by Housesimple on 9th February 2018
The UK's lack of affordable housing is already having an effect on Brits up and down the country – but really this might only be the beginning. At HouseSimple.com, we decided to conduct a price study, looking at how home values have changed over the years and to try predict where they might go next. What it showed is that, if prices don't slow down (and wages don't pick up), the next generation could be spending ten times their annual salary on a property.
In England, house prices grew 1.4 times faster than salaries between 1970 and 1997. These figures then accelerated to 3.3 times faster over the next 20 years. If this momentum continues, the average house price will be over £1 million by 2037. When 2042 comes around, it’ll be £1.5 million – nearly ten times the predicted average salary of £163,514.
This statistic may sound shocking, but house prices have been nearing the 'ten-times-the-national-salary' mark for years. In 2017, the average house in England cost £223,000 – 7.9 times the average salary of £27,195. This was a slight improvement on ten years beforehand– in 2007 houses cost 8.2 times the average UK earnings.
With house values rising and wages stagnating, it's likely that prices will rise to eight times the average UK salary this year. Housesimple.com CEO Alex Gosling says, "House prices won’t rise as sharply in 2018 as they have in previous years, but for many hopeful home buyers, the prospect of saving enough money for a deposit is still a distant dream."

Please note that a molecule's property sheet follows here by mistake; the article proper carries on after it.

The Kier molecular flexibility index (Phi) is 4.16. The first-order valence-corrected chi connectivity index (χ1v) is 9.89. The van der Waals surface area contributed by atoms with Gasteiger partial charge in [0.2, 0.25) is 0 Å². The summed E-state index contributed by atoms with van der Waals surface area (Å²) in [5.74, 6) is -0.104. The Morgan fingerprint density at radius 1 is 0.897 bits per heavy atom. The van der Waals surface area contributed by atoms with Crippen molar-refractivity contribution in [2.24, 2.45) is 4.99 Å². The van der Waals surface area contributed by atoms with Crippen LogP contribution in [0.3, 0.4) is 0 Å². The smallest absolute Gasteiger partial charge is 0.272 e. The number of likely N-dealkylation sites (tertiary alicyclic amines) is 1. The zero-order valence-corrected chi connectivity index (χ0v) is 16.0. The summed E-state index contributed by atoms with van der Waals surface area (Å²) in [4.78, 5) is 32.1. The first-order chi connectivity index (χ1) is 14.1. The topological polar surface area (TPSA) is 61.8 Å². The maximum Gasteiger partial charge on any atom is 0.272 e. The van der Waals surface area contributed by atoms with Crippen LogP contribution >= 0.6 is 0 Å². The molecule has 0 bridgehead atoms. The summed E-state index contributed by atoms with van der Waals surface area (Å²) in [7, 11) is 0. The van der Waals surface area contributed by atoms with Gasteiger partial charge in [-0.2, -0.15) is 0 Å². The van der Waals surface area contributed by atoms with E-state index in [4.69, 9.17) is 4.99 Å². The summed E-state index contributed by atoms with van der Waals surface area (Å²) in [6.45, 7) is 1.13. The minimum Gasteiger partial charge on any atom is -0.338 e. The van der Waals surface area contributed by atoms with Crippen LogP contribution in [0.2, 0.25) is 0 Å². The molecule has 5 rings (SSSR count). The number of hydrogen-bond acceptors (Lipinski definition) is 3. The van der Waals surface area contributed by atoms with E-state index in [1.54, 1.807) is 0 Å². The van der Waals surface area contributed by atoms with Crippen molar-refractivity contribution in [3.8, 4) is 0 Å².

If this continues, by 2028 London will be the first city in the UK to have an average house price of £1 million. Average property prices across the capital are already close to half a million pounds (£496,000). In fact, London has already left the ‘ten-times-national-salary’ price tag behind – the average price for homes in the capital is now 14.5 times the national wage.
According to Alex, "If house prices keep rising at the rate we’ve seen over the past few decades – and salaries can’t equate – it’ll become extremely difficult for future generations to acquire property, even with the financial help of their parents."
Unless something changes, it looks like Generation Rent is here to stay.
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